Kindergarten students use iPads as learning tools

Kindergarten students use iPads as learning tools

By D.A. Wilkinson


During a typical day in a kindergarten classroom at the Joshua Dixon Elementary School and Learning Center, teacher Lisa Conrad helped students with their lessons.

But instead of using pencils and paper, the students did their work on iPads.

The small, tablet-style Apple computers come with pre-loaded programs that are used by the children.

Conrad showed an iPad used by a boy who likes math. With the touch of a finger, she turned on a program that featured math problems.

The teacher said her students are also learning by kinesthetics, a method in which learning takes place by the student carrying out an activity on an iPad.

“It’s touching to learn. It’s hands-on manipulation, not just writing,” she said.

The program is also visually oriented. Conrad’s classroom has a number of posters and drawings used in educational activities.

“It’s colorful,” she added.

Conrad said that the students also were instructed on the care of the iPads, “because it’s a valuable piece of equipment.”

“Students are also allowed to work at their own pace,” the teacher said.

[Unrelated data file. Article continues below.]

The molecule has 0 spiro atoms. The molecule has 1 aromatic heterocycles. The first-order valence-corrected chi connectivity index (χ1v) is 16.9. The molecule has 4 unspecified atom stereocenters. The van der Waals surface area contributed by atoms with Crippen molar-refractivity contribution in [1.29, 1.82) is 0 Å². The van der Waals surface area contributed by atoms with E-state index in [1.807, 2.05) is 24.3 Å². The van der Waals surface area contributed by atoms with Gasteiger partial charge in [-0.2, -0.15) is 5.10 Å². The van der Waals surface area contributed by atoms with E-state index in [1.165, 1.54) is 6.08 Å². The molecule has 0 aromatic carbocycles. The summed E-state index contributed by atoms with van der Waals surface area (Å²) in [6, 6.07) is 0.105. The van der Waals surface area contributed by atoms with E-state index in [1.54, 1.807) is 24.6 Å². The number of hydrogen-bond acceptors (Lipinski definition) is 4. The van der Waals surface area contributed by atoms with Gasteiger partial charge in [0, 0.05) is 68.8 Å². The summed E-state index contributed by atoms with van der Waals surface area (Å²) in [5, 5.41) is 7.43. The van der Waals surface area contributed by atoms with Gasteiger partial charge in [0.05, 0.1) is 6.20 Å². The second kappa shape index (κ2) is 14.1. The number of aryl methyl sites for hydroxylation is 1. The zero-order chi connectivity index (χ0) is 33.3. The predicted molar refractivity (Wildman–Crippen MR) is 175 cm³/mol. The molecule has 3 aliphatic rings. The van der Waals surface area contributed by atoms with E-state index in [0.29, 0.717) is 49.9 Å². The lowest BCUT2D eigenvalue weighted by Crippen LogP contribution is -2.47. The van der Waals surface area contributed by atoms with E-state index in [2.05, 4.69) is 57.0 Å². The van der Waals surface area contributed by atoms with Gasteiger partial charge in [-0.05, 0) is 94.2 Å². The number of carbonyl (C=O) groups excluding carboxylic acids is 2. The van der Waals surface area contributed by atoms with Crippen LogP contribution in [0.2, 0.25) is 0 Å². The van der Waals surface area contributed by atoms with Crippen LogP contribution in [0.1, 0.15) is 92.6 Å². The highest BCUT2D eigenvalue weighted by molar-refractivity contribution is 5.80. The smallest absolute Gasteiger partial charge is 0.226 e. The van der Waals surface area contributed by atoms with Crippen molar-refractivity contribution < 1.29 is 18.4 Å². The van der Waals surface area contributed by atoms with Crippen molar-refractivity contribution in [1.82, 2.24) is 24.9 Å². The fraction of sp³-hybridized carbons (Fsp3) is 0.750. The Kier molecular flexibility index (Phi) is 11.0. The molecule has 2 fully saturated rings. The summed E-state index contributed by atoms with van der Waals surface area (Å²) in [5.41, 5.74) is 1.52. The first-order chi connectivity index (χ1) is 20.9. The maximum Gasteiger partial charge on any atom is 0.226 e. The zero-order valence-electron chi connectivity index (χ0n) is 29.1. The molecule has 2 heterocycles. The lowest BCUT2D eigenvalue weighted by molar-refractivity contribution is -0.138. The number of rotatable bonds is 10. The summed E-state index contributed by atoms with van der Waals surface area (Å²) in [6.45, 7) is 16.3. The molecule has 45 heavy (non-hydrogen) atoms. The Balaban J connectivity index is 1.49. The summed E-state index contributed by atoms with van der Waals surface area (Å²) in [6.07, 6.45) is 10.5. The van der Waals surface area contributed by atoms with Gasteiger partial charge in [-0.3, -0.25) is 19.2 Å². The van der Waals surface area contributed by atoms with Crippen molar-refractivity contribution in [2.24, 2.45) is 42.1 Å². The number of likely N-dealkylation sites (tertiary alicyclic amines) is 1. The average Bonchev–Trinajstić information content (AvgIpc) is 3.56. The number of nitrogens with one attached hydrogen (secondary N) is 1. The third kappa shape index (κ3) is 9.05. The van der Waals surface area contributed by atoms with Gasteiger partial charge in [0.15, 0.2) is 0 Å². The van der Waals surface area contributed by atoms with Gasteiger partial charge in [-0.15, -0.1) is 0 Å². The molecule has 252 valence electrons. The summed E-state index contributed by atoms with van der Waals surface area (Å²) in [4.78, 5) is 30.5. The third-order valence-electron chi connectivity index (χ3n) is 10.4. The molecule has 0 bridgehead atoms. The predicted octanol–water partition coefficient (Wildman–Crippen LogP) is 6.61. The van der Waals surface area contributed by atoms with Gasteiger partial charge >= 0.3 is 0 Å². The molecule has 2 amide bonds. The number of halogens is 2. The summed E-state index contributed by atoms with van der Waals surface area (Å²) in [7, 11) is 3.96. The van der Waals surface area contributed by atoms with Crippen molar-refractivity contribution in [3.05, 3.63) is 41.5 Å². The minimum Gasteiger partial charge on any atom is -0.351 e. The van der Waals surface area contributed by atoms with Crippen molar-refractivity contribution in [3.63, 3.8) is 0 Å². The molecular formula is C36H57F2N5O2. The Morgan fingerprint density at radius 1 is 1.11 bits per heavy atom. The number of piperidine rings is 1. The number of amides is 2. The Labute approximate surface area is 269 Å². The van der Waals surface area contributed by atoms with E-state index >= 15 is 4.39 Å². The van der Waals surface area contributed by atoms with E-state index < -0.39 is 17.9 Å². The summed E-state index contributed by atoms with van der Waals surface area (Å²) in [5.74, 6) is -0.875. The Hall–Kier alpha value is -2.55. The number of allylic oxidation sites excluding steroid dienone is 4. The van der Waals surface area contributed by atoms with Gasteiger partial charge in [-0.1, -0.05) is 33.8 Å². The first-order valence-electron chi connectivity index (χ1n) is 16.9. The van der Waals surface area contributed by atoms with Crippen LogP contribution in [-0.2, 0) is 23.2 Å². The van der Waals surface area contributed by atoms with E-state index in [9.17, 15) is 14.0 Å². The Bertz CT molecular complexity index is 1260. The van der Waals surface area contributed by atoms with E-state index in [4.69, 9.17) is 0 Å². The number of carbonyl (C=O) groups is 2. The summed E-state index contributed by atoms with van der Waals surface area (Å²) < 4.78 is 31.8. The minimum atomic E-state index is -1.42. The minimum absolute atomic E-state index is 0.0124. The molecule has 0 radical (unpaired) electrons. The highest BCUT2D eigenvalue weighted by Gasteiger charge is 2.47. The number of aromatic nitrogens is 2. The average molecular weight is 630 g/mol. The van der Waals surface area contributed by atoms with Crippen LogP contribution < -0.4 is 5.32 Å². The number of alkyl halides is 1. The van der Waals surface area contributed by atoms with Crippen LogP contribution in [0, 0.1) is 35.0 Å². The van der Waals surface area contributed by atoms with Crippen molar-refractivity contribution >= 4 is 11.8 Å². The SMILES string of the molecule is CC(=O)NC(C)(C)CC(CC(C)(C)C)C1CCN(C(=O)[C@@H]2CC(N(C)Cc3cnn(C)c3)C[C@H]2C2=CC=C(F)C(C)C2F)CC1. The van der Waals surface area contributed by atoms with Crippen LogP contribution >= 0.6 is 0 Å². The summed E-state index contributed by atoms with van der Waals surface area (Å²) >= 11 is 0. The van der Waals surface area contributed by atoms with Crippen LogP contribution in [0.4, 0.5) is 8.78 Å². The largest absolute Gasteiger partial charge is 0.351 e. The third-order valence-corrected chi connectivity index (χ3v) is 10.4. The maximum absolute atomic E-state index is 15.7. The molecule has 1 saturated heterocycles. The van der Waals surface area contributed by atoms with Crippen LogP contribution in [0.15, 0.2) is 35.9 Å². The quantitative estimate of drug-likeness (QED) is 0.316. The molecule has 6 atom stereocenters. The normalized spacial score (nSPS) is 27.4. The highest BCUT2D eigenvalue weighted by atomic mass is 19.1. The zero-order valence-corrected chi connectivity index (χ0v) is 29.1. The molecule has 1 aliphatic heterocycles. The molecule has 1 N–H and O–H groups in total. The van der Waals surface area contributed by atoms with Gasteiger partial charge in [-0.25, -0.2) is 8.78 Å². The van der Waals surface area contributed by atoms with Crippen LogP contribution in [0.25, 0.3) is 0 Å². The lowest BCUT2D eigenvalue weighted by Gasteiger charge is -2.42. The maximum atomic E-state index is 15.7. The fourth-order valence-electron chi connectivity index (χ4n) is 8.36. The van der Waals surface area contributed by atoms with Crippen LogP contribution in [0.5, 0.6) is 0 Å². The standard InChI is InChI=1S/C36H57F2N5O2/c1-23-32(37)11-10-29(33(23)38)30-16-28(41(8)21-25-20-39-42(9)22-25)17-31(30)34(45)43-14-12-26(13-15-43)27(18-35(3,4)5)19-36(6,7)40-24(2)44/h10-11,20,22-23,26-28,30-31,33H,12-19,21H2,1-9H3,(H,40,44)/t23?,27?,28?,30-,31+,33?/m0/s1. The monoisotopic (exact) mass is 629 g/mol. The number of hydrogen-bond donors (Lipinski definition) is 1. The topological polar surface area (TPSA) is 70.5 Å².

During the day, the students have “center time.”

“We play our games,” Conrad said.

But those games allow teachers to gauge the educational level of the students.

Conrad said as an example in speech, “We can go back and repeat the sounds they heard.”

Conrad and Kim Sharshan, the principal at the school, agree that, “kids and electronics seem to mix.”

Sharshan said when it comes to kids and iPads: “They have no problems. They are completely adjusted to it.”

Parents may recall cutting and pasting paper as a school activity when they were young. But the action these days is in electronics.

“The kids dive right in,” Sharshan said.

The principal added that the district is also using electronic books. When a teacher wants a book for her class and the purchase is approved, the teacher gets a money card to pay for downloading the iBooks through iTunes.

Superintendent Don Mook said that iPads, “possibly could reduce paper.”

Mook said the idea of using iPads is to let children learn at their own pace.

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